Browsing named entities in Southern Historical Society Papers, Volume 11. (ed. Reverend J. William Jones). You can also browse the collection for October 19th or search for October 19th in all documents.

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Southern Historical Society Papers, Volume 11. (ed. Reverend J. William Jones), General Beauregard's report of the battle of Drury's Bluff. (search)
eral asked him a great many questions with regard to his section, how long it had been on detached service, where it had been, &c. He said that as soon as he returned to his office, he would order the section to its original command. On the 19th of October the order came, and the next morning Lieutenant Ritter and his men proceeded to the depot, and took the cars for Selma, having turned over the guns and horses to the quartermas-ter. From Selma to Montgomery, and thence to Atlanta, Georgia,a force of about 12,000 men he determined to attack the immensely superior and victorious forces of the enemy, relying on the very boldness and unexpectedness of the movement for success. Early properly disposed his troops, and at daybreak on October 19th Sheridan's camp was attacked. The Federals were taken completely by surprise, and in a short time two of Sheridan's corps were overwhelmed and dispersed, and their camps and artillery captured, and the third one was forced from the field. Th
Southern Historical Society Papers, Volume 11. (ed. Reverend J. William Jones), Sketch of Third battery of Maryland Artillery. (search)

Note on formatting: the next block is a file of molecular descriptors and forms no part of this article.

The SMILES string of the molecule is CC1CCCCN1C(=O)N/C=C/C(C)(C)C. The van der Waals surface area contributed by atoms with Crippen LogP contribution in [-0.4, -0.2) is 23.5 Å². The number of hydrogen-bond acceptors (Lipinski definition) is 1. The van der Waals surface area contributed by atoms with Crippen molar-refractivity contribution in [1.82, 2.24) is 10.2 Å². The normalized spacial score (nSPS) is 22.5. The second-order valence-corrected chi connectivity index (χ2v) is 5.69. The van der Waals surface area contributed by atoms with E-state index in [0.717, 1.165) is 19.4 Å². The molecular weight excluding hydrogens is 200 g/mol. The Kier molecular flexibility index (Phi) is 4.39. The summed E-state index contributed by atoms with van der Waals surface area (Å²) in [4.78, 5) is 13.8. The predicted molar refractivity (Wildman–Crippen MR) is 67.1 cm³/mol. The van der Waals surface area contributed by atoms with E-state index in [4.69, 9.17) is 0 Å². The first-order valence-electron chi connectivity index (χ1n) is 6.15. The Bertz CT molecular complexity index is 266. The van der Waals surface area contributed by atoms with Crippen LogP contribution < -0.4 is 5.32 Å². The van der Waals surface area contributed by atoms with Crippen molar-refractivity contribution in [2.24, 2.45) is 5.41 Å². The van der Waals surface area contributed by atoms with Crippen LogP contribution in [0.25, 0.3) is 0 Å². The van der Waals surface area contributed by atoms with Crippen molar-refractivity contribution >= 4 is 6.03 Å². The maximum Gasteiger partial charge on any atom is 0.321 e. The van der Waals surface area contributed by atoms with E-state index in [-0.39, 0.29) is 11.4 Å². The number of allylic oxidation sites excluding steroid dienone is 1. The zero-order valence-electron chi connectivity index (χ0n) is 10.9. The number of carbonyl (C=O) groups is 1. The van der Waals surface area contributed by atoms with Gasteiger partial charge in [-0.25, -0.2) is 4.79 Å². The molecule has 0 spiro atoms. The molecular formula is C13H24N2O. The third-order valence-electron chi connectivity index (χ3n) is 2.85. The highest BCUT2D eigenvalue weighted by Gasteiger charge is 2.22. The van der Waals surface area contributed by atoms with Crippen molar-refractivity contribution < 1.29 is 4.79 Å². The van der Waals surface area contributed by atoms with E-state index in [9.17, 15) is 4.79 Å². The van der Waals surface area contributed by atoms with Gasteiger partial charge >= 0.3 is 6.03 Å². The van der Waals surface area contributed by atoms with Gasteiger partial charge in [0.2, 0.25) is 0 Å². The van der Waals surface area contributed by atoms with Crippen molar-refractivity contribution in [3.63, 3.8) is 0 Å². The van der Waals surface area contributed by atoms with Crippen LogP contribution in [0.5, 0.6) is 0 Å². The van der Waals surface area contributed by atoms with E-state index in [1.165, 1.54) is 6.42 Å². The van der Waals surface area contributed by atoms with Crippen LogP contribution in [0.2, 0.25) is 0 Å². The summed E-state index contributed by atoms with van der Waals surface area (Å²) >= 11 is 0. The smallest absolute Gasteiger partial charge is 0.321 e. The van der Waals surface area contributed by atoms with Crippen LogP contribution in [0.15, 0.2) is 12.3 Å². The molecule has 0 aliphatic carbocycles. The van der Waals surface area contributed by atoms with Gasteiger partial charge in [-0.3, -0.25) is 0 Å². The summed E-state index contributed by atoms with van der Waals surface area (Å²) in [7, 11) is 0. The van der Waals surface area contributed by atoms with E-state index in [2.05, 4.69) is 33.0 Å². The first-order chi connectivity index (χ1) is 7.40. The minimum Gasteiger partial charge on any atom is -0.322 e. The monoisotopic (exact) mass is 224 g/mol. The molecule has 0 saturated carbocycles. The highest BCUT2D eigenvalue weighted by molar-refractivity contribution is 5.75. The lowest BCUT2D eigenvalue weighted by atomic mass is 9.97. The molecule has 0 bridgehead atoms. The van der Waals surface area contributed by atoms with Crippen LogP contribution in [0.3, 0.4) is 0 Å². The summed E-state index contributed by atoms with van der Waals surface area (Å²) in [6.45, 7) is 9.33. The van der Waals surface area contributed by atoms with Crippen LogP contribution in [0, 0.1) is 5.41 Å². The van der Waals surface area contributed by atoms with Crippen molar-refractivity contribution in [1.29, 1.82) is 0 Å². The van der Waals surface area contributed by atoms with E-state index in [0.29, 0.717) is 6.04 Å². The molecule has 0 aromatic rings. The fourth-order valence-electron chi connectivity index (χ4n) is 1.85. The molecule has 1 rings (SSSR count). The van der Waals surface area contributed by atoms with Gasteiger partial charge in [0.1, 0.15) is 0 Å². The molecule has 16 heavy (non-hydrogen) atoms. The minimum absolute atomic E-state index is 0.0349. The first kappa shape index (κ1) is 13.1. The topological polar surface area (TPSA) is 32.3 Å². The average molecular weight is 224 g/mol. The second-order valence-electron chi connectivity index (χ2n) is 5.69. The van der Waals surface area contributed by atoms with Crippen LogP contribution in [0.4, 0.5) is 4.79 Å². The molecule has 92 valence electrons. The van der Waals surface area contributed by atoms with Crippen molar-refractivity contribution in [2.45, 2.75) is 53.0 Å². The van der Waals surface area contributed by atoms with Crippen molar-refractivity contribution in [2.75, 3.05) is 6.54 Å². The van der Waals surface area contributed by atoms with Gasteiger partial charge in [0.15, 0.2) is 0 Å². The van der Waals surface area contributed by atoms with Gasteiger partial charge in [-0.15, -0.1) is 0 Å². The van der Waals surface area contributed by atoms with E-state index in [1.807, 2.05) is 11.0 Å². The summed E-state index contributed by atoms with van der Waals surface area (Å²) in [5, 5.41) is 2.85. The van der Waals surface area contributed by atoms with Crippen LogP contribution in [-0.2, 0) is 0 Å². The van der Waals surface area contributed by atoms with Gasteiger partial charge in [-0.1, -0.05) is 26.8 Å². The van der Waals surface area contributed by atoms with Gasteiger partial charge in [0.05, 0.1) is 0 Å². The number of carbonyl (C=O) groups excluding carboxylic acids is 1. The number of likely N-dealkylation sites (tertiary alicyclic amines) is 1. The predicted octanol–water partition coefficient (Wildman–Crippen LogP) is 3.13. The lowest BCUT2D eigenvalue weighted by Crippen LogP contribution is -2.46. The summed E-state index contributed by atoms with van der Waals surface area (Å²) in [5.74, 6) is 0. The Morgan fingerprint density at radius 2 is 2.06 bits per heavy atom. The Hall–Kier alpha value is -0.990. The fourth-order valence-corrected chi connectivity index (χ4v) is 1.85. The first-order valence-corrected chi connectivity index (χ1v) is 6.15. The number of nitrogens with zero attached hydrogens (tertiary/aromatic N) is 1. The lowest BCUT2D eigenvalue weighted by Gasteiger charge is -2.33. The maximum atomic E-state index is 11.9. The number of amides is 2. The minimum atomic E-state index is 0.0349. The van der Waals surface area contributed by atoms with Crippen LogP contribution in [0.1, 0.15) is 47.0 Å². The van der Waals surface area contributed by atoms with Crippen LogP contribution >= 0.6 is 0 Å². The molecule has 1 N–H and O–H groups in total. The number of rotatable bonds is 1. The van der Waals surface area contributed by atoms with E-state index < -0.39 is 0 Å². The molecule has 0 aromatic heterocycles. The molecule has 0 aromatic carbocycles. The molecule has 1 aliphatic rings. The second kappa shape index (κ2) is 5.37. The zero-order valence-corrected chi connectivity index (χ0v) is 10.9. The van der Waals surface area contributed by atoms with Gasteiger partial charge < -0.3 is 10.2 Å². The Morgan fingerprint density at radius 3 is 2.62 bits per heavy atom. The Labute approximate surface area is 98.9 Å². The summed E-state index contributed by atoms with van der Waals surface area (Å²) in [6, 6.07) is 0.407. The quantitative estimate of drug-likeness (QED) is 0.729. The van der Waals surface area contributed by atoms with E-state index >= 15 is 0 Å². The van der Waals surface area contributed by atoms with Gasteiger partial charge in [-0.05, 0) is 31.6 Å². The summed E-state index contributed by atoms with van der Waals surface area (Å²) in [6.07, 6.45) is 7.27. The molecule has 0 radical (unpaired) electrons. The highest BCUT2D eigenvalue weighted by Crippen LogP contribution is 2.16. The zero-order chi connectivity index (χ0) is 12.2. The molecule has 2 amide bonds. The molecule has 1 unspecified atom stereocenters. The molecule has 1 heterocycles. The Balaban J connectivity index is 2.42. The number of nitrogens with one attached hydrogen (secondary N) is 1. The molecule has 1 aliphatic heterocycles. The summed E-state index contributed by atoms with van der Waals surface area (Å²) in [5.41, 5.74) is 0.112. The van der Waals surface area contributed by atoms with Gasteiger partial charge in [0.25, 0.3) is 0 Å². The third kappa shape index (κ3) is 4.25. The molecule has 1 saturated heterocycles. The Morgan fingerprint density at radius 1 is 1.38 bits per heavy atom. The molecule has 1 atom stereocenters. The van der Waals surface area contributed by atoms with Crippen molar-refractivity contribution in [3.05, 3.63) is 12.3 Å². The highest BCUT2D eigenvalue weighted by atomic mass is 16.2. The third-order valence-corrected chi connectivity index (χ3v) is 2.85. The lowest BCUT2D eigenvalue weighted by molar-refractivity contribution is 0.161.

ng at Mrs. Whitfield's residence, where he was stopping. Ritter in company with Stillwell, went there and met the General at the gate, as he was leaving for Mississippi. Being introduced by Lieutenant Stillwell, Ritter stated his business. The General asked him a great many questions with regard to his section, how long it had been on detached service, where it had been, &c. He said that as soon as he returned to his office, he would order the section to its original command. On the 19th of October the order came, and the next morning Lieutenant Ritter and his men proceeded to the depot, and took the cars for Selma, having turned over the guns and horses to the quartermas-ter. From Selma to Montgomery, and thence to Atlanta, Georgia, where they arrived on the 23d. The next day they rejoined the battery at Decatur, Ga., having been absent from the old command over six months. The re-organization. The number of men in the battery had been much reduced by its losses in Louis
Southern Historical Society Papers, Volume 11. (ed. Reverend J. William Jones), The Shenandoah Valley in 1864, by George E. Pond—Campaigns of the civil war, XI. (search)
ry was badly beaten on October 9th, Early continued to advance to Fisher's Hill, while Sheridan halted at Cedar Creek, and prepared to send some of his troops to Grant. Early now planned and executed one of the most daring exploits of the war. With a force of about 12,000 men he determined to attack the immensely superior and victorious forces of the enemy, relying on the very boldness and unexpectedness of the movement for success. Early properly disposed his troops, and at daybreak on October 19th Sheridan's camp was attacked. The Federals were taken completely by surprise, and in a short time two of Sheridan's corps were overwhelmed and dispersed, and their camps and artillery captured, and the third one was forced from the field. The force of Early's attack had now spent itself, his cavalry had not been able to drive the masses of Federal cavalry on the flanks, the country in front was open, and the Confederates halted for some hours. Meantime the Federals recovered from their